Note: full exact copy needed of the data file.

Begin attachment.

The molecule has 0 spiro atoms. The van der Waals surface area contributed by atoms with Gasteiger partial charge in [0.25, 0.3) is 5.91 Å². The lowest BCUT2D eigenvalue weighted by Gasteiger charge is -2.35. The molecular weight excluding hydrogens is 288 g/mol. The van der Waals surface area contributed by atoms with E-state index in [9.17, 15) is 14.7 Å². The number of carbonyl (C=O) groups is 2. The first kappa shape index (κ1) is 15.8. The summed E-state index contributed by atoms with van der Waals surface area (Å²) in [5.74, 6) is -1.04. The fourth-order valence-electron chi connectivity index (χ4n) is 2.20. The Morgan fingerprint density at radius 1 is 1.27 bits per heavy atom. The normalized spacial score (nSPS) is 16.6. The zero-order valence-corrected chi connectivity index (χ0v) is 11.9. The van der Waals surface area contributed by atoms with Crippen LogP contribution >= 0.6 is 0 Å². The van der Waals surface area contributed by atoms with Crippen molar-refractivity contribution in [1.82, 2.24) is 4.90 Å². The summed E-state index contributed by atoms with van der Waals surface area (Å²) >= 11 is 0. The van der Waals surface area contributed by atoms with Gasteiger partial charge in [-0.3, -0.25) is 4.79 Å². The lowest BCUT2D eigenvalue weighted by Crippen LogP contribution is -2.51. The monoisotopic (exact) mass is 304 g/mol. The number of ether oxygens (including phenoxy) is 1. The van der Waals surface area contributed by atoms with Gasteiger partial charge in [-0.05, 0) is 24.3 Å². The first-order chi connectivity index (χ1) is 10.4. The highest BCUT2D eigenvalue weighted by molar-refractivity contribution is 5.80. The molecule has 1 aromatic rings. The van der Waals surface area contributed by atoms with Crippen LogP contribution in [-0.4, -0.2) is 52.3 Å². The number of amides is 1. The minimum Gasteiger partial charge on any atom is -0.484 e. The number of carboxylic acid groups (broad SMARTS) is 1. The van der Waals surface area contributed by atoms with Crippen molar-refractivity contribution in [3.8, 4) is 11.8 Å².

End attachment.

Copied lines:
The molecule has 0 spiro atoms. The van der Waals surface area contributed by atoms with Gasteiger partial charge in [0.25, 0.3) is 5.91 Å². The lowest BCUT2D eigenvalue weighted by Gasteiger charge is -2.35. The molecular weight excluding hydrogens is 288 g/mol. The van der Waals surface area contributed by atoms with E-state index in [9.17, 15) is 14.7 Å². The number of carbonyl (C=O) groups is 2. The first kappa shape index (κ1) is 15.8. The summed E-state index contributed by atoms with van der Waals surface area (Å²) in [5.74, 6) is -1.04. The fourth-order valence-electron chi connectivity index (χ4n) is 2.20. The Morgan fingerprint density at radius 1 is 1.27 bits per heavy atom. The normalized spacial score (nSPS) is 16.6. The zero-order valence-corrected chi connectivity index (χ0v) is 11.9. The van der Waals surface area contributed by atoms with Crippen LogP contribution >= 0.6 is 0 Å². The van der Waals surface area contributed by atoms with Crippen molar-refractivity contribution in [1.82, 2.24) is 4.90 Å². The summed E-state index contributed by atoms with van der Waals surface area (Å²) >= 11 is 0. The van der Waals surface area contributed by atoms with Gasteiger partial charge in [-0.3, -0.25) is 4.79 Å². The lowest BCUT2D eigenvalue weighted by Crippen LogP contribution is -2.51. The monoisotopic (exact) mass is 304 g/mol. The number of ether oxygens (including phenoxy) is 1. The van der Waals surface area contributed by atoms with Gasteiger partial charge in [-0.05, 0) is 24.3 Å². The first-order chi connectivity index (χ1) is 10.4. The highest BCUT2D eigenvalue weighted by molar-refractivity contribution is 5.80. The molecule has 1 aromatic rings. The van der Waals surface area contributed by atoms with Crippen LogP contribution in [-0.4, -0.2) is 52.3 Å². The number of amides is 1. The minimum Gasteiger partial charge on any atom is -0.484 e. The number of carboxylic acid groups (broad SMARTS) is 1. The van der Waals surface area contributed by atoms with Crippen molar-refractivity contribution in [3.8, 4) is 11.8 Å².